Palestinian prisoners and the international solidarity movement are stepping up the campaign for freedom, reports Michael Lavalette
From the end of last year onwards, the Israeli prison complex has been disrupted by a number of prison and prisoner protests.
Last September, the situation inside Israeli gaols received some international attention when six prisoners tunnelled their way to freedom from the Gilboa prison. Although they have now all been recaptured, their audacious liberation highlighted the plight of Palestinian prisoners: the length of sentences, the conditions in which people are held, and the routinised abuses which lead to collective prisoner responses.
Gathering information about abuses in the system is not straight forward. The Israeli Prison Service (IPS) puts all manner of obstacles in front of organisations trying to find out basic information about the numbers of Palestinian prisoners being held and the conditions of their incarceration.
The Israeli based NGO, B’Tselem have recently been told that the IPS will no longer respond to their ‘freedom of information’ requests. On their latest figures (from September last), B’Tselem estimated that there were 4,184 Palestinian ‘security’ prisoners being held in IPS facilities, though they note this is almost certainly an underestimate of the actual numbers.
Defence of Children International (Palestine), part of an international network of child-focussed NGOs, keeps regular records of the number of children detained by the Israelis. Like B’Tselem, it is finding increasing difficulties trying to keep up-to-date records of child detainees. However, their latest figures (again from September 2021) suggest that 168 children are being held by the Israelis and 27 of these are in solitary confinement. DCI(P)’s impressive campaigning work over the years has led to them recently being labelled a ‘terrorist’ organisation by the Israeli state, making the vital support work they conduct with child prisoners much more difficult.
This data marks out the Palestinians as the most imprisoned population in the world. A young boy born in Gaza or the West Bank today will have a one in three chance of spending some time in an Israeli prison. There is substantial evidence of the mistreatment of Palestinian prisoners within Israeli gaols. A recent report by journalist, Zarefah Baroud told the story of Mohammed El-Halabi. Mohammed is the director of the Christian aid organisation, World Vision. The Israelis accused him of using the charity to funnel money to resistance organisations. Investigations by both World Vision and the Australian Government have completely exonerated Mohammed of any financial improprieties.
Torture and resistance
In prison, Mohammed has been subjected to all manner of deprivations and torture. His father Khalil El-Halabi, testifies: “Israeli intelligence officers placed a filthy bag over his head and hanged him from the ceiling for prolonged periods.” He suffered from sleep deprivation and frequent assaults. His father goes on:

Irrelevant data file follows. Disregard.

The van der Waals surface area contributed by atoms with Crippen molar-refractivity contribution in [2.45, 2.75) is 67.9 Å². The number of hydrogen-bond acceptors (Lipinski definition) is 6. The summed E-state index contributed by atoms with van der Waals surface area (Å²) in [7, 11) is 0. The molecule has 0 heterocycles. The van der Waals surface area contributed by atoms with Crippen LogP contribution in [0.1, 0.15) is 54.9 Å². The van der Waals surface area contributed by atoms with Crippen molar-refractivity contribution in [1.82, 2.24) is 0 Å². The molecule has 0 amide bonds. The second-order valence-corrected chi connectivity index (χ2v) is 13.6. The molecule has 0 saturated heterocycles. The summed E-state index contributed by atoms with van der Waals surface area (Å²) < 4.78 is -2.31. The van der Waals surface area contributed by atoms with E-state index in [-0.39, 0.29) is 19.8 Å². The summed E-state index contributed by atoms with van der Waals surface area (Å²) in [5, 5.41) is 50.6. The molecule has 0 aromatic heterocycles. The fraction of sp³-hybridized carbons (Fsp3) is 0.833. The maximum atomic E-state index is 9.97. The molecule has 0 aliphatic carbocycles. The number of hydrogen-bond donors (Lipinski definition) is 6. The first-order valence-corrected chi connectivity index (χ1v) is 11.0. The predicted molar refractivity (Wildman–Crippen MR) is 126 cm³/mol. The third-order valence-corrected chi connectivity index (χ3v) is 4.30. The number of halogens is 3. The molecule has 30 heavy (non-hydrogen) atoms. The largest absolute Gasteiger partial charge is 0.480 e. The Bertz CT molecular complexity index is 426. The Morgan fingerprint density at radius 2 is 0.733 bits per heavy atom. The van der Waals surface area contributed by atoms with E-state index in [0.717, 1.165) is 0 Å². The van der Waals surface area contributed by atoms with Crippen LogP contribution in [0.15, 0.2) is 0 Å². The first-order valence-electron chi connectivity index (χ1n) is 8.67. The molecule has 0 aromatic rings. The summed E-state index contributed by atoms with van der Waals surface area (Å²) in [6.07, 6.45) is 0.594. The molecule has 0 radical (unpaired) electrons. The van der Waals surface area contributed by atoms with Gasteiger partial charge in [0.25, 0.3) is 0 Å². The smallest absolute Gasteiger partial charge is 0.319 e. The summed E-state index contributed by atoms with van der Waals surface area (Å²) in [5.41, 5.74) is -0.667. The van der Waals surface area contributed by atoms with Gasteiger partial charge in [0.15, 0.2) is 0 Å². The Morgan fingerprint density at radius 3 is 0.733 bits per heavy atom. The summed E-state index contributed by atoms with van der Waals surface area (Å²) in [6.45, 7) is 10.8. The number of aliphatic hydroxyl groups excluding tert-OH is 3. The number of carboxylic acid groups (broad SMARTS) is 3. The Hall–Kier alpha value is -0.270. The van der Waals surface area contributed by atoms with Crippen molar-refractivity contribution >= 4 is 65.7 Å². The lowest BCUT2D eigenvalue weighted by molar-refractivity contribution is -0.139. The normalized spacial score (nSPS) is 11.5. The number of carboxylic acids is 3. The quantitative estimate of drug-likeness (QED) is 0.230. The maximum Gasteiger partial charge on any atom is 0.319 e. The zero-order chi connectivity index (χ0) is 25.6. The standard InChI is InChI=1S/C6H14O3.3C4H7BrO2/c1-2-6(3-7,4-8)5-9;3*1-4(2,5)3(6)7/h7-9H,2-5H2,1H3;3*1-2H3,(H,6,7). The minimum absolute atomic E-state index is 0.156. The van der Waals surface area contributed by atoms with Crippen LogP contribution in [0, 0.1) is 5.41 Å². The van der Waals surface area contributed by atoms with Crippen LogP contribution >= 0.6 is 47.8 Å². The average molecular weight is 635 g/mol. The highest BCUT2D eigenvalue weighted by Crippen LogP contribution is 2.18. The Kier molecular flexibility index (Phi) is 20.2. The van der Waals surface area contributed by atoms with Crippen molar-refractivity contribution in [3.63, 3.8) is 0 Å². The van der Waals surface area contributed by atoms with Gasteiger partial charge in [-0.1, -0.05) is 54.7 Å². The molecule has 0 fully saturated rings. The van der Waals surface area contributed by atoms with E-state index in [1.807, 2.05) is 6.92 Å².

“[The officers] kicked him, especially in his genitals, and then strangled him until he felt that he was about to die … At times, they placed him in a small room and played extremely loud music until the pain in his ears became unbearable. In the summer, they would strip him naked, and then blast him with flashes of hot air. They would repeat the same process in the winter, but with cold air, instead.”
Yet Palestinian prisoners don’t meekly serve their time. There is a long and proud tradition of prisoner resistance against the Israeli prison complex.
The prisoners are well organised. Each nominates one of the resistance organisations to look after their interests whilst inside. For the most part, these organisations work together to support each other and organise their resistance work. The prisons are forced to deal with the prisoner organisations. They organise around prison work, and also launch strikes and hunger strikes when needed.
At the start of 2022, much of the focus has been on the plight of two prisoners in particular: Nasser Abu Hmeid and Ahmad Sa’adat, although the campaign for prisoner exchange, early release, and liberation is for all Palestinian political prisoners.
Nasser Abu Hmeid is from the Amari refugee camp (just outside Ramallah). He and five of his brothers have been incarcerated inside the Israel prison machine since 2002. Their crime was to be members of the Palestinian resistance movement. During their time in prison, their family home has been repeatedly demolished by the IDF, as a form of ‘collective punishment’. During their imprisonment, their mother and other family members have been refused visitation rights.
Nasser now has lung-cancer, but the Israelis refuse to release him. For the last three weeks he has been in a coma, but the Israeli Prison Services has refused to allow anyone, family members, representatives of the Red Cross, or political leaders, to visit him. As I write this, his condition is described as critical.
Ahmad Sa’adat is the General Secretary of the Popular Front for the Liberation of Palestine (PFLP). He has been inside since 2002 on a thirty-year sentence. Inside he has established himself as one of the leaders of the Palestinian prisoners’ movement.
Between 15 and 22 January this year there were various global protests demanding the freedom of Nasser and Ahmad and for the release of all political prisoners. This included a number of protests outside Israeli embassy’s across Europe and the US.
We are now entering a renewed period of struggles in the prisons. In the international support networks we need to raise the demand to release all the Palestinian political prisoners from Israeli gaols.
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